Posted by: orcaweb | July 5, 2016

All the marine life in the North Sea continues to shock DFDS passengers

Hello everyone,

This is actually my final blog with ORCA. I have thoroughly enjoyed my time on board DFDS King Seaways, inspiring the younger generation to look out for whales and dolphins in the North Sea, as well as make changes to their daily lives to help save our marine environment.

This week ORCA were joined by Belsay First School from Morpeth, a lovely group of 13 students who have been involved with the Your Seas project here in the North East since 2014 and recently completed a shore watch at Souter lighthouse also. The students were keen to get out on deck, and loved looking through the waves for porpoises – however the sea state was simply too high to spot anything other than diving gannets!

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rach and belsayOut on deck with Belsay First School, putting all the practice into action!

belsay girlsThe Belsay girls, looking out for whales and dolphins – despite a high sea state

At the weekend, the third North Sea wildlife officer for 2016 season joined ORCA. William Matthews is with ORCA during the busiest cetacean period so best get spotting!

wiliam

Deck watch looking out with passengers

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Passengers participating in ORCA lectures as they depart North Shields

Bill Drinkald attended all 4 deck watches that passengers can get involved with during a mini crossing and out on deck on Sunday morning we saw some splashes on the horizon, which could of been potentially white beaked dolphins.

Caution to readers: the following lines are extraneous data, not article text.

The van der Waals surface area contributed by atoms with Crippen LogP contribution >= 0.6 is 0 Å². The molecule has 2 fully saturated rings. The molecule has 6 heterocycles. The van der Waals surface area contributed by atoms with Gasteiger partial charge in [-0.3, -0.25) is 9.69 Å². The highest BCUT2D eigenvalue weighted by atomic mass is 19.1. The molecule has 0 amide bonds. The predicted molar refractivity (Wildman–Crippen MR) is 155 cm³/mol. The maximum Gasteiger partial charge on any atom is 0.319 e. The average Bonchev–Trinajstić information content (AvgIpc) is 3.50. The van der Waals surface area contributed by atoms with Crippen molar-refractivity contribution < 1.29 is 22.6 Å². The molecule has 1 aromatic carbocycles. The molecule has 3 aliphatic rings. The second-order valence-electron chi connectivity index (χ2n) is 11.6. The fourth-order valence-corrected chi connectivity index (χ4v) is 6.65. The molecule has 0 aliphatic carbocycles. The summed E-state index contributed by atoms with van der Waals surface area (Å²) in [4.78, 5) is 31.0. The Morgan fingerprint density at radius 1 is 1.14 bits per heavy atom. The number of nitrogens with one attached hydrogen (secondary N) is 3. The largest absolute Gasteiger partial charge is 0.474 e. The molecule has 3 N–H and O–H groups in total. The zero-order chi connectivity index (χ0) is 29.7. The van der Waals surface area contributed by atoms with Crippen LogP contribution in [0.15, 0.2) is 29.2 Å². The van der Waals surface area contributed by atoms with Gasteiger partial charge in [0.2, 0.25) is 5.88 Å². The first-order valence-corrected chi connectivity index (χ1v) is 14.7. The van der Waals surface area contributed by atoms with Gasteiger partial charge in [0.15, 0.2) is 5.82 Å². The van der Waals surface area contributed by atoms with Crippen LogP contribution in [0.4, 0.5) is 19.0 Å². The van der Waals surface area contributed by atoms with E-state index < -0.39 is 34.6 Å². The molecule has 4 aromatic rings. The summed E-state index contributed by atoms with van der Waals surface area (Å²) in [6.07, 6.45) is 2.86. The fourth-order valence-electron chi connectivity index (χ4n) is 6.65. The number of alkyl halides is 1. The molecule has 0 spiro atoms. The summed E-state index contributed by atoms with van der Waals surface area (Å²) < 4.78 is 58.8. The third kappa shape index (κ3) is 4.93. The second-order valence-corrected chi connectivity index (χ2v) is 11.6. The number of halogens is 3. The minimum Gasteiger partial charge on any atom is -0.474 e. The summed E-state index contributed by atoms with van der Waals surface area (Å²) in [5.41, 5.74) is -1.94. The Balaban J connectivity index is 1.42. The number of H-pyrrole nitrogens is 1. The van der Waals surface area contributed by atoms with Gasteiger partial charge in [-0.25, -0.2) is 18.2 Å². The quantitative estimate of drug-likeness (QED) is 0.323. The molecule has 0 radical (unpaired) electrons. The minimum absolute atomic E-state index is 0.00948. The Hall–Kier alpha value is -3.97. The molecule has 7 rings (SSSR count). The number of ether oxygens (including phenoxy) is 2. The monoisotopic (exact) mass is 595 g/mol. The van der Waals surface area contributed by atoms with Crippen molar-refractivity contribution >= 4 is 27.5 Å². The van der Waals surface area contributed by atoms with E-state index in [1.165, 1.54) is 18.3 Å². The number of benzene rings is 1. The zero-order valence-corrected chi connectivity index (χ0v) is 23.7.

We have have many passengers in the centre, listening to our recent sightings information and finding out more about how to get involved with the charity ORCA.

Here we have Emmeline, looking at the minke whale that was spotted just off Flamborough head.

emmeline.png

Emmeline is a keen swimmer and is going on holiday to Denmark.  She was fascinated to learn that a dolphin’s blow hole is actually an aquatic nose! Hope you and your family are enjoying yourselves 🙂

Jessie and Rowan.

Jessie and Rowan saving the animals from a lobster pot in the ORCA Wildlife Centre on deck 9.

My final mini cruise on board King Seaways brought about Harbour Porpoises! 13 of them in fact, and puffins also!

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A puffin pair

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The most common cetacean in the North Sea and UK waters, the Harbour Porpoise. There are an estimated 335,000 in the North Sea and unfortunately over 3000 die each year as a result of by catch and entanglement.

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Unfortunate sighting of a abandoned fridge. This is recorded as marine litter, and was spotted as we approached North Shields on Sunday 3rd July 😦

From the opening of the new Wildlife Centre in 2015 to seeing many wonderful minke whale sightings, dolphins and porpoises to the 2016 marine litter porpoise – I have truly had a whale of a time.

final pic

Best wishes to all ORCA wildlife officers and staff. Happy spotting!

thanks bridge

Many thanks to DFDS and all crew on board and in the office

Rachael 🙂

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